Chavez also reportedly returned to Venezuela in the dead of night with no press present and was immediately whisked to a military hospital in Caracas which is contrary to the bombastic and media-savvy tendencies of Chavez. Nicholas Maduro, Chavez's hand-picked vice president, had been running the day-to-day affairs of the nation in his absence.

On Thursday, something took place that cast further doubt on the official announcements from the Chavez regime. One of Chavez's longtime allies, Bolivian president Evo Morales, showed up in Caracas to visit him. However, Chavez's doctors would not allow the Bolivian president to see him, claiming that Chavez was still undergoing treatment and 'resting'.

Rebuffing Morales is starting to make me wonder if there's some sort of Weekend at Bernie's scenario going on where the innter circle of an ailing Chavez passes along good news about the to the public in order to maintain calm and then once whatever succession issues are ironed out, it will be announced that his health has taken a dramatic turn for the worse.

Wednesday, February 20, 2013

Today's Train of Thought- The Snow Me State, February 20, 2013

Today's train of thought takes us to Louisiana, Missouri- which may sound like two states rolled into one, but is actually a town of about 3300 in northeastern Missouri on the western banks of the Mississippi River. While Louisiana, MO doesn't have much in the way of Mardi Gras parades or cajun cuisine, the town does feature both a road and rail crossing from Illinois to Missouri in addition to the Kansas City Southern's Springfield, IL to Kansas City mainline crossing BNSF's Hannibal Subdivision.

Here, contributor Mike Mautner caught leased NREX B39-8 #8599 getting ready to resume its journey east with intermodal freight IKCVN [Intermodal- Kansas City to VeNice, IL] after stopping to take care of some EOT problems after apparently crashing their way through a number of snowbanks on December 1st, 2006. Interestingly, like the Oakways mentioned in the previous Train of Thought, these grey white and red 3900 HP behemoths would've been right at home on the BNSF not too long ago.

Built in 1988 for Locomotive Management Services and immediately subleased to the Burlington Northern, these grey and white GE's- sometimes called 'sharks' roamed the Burlington Northern system primarily hauling intermodal freight. Arriving on the BN property at around the same time as the Oakway SD60s appeared, the 100-unit fleet was returned to lessor and the fleet was dispersed, with individual units ending up in far flung locales from Maine to British Columbia and even Peru.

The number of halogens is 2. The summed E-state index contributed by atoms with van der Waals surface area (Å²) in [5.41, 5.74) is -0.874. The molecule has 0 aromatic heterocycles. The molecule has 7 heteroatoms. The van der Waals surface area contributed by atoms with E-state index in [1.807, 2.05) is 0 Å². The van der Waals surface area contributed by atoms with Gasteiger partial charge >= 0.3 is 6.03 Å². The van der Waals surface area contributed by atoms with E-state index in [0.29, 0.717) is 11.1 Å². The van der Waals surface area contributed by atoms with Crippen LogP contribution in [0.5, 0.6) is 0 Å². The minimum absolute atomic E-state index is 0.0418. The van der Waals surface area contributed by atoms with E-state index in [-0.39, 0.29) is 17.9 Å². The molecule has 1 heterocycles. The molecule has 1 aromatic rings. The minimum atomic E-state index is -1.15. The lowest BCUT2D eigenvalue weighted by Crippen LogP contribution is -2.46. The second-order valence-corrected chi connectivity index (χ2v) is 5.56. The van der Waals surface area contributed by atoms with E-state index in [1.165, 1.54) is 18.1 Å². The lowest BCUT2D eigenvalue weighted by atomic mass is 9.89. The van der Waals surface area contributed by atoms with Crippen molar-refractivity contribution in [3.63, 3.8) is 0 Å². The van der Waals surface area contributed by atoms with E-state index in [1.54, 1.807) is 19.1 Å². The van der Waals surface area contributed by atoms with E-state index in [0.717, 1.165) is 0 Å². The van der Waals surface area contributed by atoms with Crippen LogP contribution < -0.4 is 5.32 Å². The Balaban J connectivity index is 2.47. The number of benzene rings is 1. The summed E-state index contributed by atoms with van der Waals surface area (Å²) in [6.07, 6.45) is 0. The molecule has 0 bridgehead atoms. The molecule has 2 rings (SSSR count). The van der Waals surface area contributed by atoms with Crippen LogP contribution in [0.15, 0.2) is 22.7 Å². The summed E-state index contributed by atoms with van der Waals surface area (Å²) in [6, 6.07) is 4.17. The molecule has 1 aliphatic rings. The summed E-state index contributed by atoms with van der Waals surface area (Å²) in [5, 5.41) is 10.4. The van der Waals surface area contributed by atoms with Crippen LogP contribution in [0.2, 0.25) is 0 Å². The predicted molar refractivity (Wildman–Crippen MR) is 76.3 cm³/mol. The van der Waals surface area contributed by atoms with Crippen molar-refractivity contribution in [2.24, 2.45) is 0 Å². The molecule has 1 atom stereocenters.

In their post-BNSF careers, it seems as though a disproportionate number of ended up on New England shortlines and regionals such as the Providence & Worcester, the Montreal, Maine & Atlantic and Rail America's Connecticut Southern.

Tuesday, February 19, 2013

Spanish Moms: Mothers of Spanish Schoolchildren Attempt to Counter Austerity Measures with Sultry Calendars

Apologies to The Clash, of course.

I realize it's a touch late [or REALLY early- NANESB!] for another 'amateur women strip for calendar to raise funds' blog entry replete with some gratuitous eye candy, but I came across this story from December lurking in a sidebar during an unrelated search for an article about Russia's partially privatized GAZPROM of all things and since the fruits of these women's labor is apparently still available I figured it would be worth a mention.

With an unemployment rate topping 26% and austerity measures in place thanks in to the ongoing Eurozone crisis, some women in rural Spain are getting creative when it comes to ideas for raising funds to restore services that were cut.

In the eastern village of Montserrat, regional authorities decided to suspend school bus services to children that lived within 1.8 miles of the school. But due to the mountainous terrain and twisting roads in the area, some children end up having to walk more than twice that distance from school to home even if they only lived a mile and a half from the school as the crow flies.

After some brainstorming, Maria Gilabert and other local moms came up with the same idea that certain out-of-work stewardesses in Mexico came up with- take off their clothes for a sexy calendar.

The calendar, which shows the mothers in various states of undress posing along the bus route, has already sold thousands of copies and raised awareness of the cuts to the education system across Spain.

In September authorities cut public school bus services for students living within a 1.8 mile radius of the school but parents argue that has left many students having to walk almost four miles over unpaved roads to get to class.

The project aims to raise some of the 43,000 euros (£35,000) needed to restore the bus service and has already raised enough to pay for three months of daily buses.